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Safe, Easy 7.4% Income from Decrepit Oil Fields

By Matt Badiali, editor, S&A Resource Report
Friday, December 10, 2010

Owning an old, beat-up, decrepit oil field is lucrative. Fortunately, you don't have to be an oilman or industry insider to do it.
In addition, the way these ownerships are set up means shareholders make money regardless of whether the oil price goes up or down.
Let me show you how it works...
One of the oldest and largest oil fields is Prudhoe Bay, discovered in 1968 in northern Alaska. At its peak, Prudhoe produced 1.5 million barrels per day. Now, production is only 189,100 barrels per day.
In other words, the field is in decline. But it still accounts for about 4% of U.S. oil production. And it remains the largest oil field ever discovered in North America and the 13th largest in the world. More importantly for you and me, it's one of the safest sources of cash in the market.
BP, the current operator of the field, set up an investment vehicle called a "royalty trust" around Prudhoe Bay's production. A royalty trust is a simple business built around income from a long-lived asset (like a mine, a book, or a song). The trust receives the income and passes it directly on to shareholders, while paying little or nothing in corporate income taxes.
The BP Prudhoe Bay Royalty Trust (BPT) is one of the simplest ways to own oil income in the stock market. BPT has rights to 16.4% of Prudhoe's first 90,000 barrels of production per day.
Like I said, Prudhoe Bay is an old field. Nearly all the reserves are developed. The wells are drilled, the pipes are laid. Now, it just pumps the oil. And it costs just $14.50 per barrel to keep up the infrastructure.
So think about it this way: With the oil price over $88 per barrel, each barrel of oil pumped out of Prudhoe is worth $73.50 ($88 minus $14.50). The trust is entitled to 16.4% of that on the first 90,000 barrels. So it receives $12 per barrel for 90,000 barrels per day... every day.
The trust earned $45 million last quarter, $47 million in the second quarter, and nearly $50 million in the first quarter this year. It's a lot of cash. And almost all of it went right to shareholders. That's the great thing about oil and gas royalty trusts... we get paid.
It's a simple, boring business that does nothing but send cash to its shareholders. That cash comes from producing the most necessary commodity of all – domestic oil.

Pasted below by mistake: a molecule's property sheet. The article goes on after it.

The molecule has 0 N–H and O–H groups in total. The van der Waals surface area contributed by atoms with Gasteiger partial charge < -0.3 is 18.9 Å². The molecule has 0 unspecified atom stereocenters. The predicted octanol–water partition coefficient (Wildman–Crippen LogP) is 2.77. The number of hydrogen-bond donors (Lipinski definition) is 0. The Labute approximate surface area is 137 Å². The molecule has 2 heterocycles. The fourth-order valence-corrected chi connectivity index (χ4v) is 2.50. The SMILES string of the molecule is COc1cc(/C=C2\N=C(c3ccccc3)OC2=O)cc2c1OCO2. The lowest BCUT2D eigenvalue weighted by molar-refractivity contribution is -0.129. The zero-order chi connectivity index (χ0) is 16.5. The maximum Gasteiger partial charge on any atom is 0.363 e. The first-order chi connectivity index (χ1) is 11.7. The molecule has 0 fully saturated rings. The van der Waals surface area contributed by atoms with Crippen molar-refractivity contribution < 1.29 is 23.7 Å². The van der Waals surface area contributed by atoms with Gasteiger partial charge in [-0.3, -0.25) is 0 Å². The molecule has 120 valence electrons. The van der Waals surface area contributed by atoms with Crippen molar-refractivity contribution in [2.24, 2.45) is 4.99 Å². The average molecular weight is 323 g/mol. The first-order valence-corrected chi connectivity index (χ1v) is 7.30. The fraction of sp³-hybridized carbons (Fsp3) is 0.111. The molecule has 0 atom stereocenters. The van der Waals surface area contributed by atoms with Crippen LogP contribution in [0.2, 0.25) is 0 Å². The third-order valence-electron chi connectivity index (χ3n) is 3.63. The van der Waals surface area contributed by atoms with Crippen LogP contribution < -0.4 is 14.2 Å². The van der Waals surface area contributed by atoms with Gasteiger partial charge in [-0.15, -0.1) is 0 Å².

Today, BP Prudhoe Bay Trust will pay $8 per share in dividends. Each share costs $118. That means the yield is 7.1%. I can't think of another investment that will pay us 7.1% as safely as domestic oil production.
BP Prudhoe Bay Trust isn't the only one of its kind. There's a whole class of oil and gas royalty trusts. Here's a quick list:
Whiting USA Trust
MV Oil Trust
Hugoton Royalty Trust
Dominion Black Warrior
BP Prudhoe Bay Trust
Mesa Royalty Trust
San Juan Basin Royalty Trust
Cross Timbers Royalty Trust
Sabine Royalty Trust
Permian Basin Royalty Trust
Dorchester Minerals
Average Yield
Of course, any oil and gas investment comes with risk. There are commodity risks and company risks. These companies aren't all the same. And commodity prices could fall. So do your homework and use a trailing stop.
But as you can see, you have plenty of opportunity to generate safe income from domestic oil and natural gas. And it's one of my favorite ways to collect consistent income in this uncertain market.
Good investing,
Matt Badiali

Further Reading:

To make it big in the oil industry, there is one man you need to know – genuine Texas "wildcatter" Cactus Schroeder. Cactus recently sold $200-per-acre land in an unconventional oil field for $10,000 per acre. And now he's telling us how. Get the details here: Unique Oil Stocks That Should Rise Hundreds of Percent.
Matt loves unusual commodities. And this one is sitting where gold was years ago... cheap and hated, with lots of upside. Learn how you can earn enormous returns here: An Unusual Kind of Commodity Stock That Can Return 1,000%.

Market Notes


Matt Badiali's recommendation to buy "Commodity X" is turning out to be incredible advice. Just ask readers who took him up on his S&A Resource Report recommendation to buy "Commodity X" player Silver Wheaton...
Silver Wheaton (SLW) is an unusual precious metals company we've featured many times in this column. It operates no mines of its own. It finances lots of early-stage mining projects... then collects slices of revenue later when some become producing mines. It's a wonderful, "profit heavy, asset lite" business that provides leverage to rising silver prices.
SLW's "wonderfulness" can be seen in the two-year chart below. In the summer of 2009, shares traded for around $7. They now trade for more than $40. This is a nearly 500% increase in value... which makes it one of the biggest stock market winners of the past few years (Matt's readers are up about 425%).
When we look at this amazing chart, we're reminded of legendary investor Jim Rogers' classic quote: "Markets will rise higher than you think is possible and fall lower than you can possibly imagine." We place silver and silver stocks like Silver Wheaton in the "could rise higher than you think is possible" category. It's a trend you don't want to be out of in the coming years...

Silver Wheaton's extraordinary uptrend

In The Daily Crux

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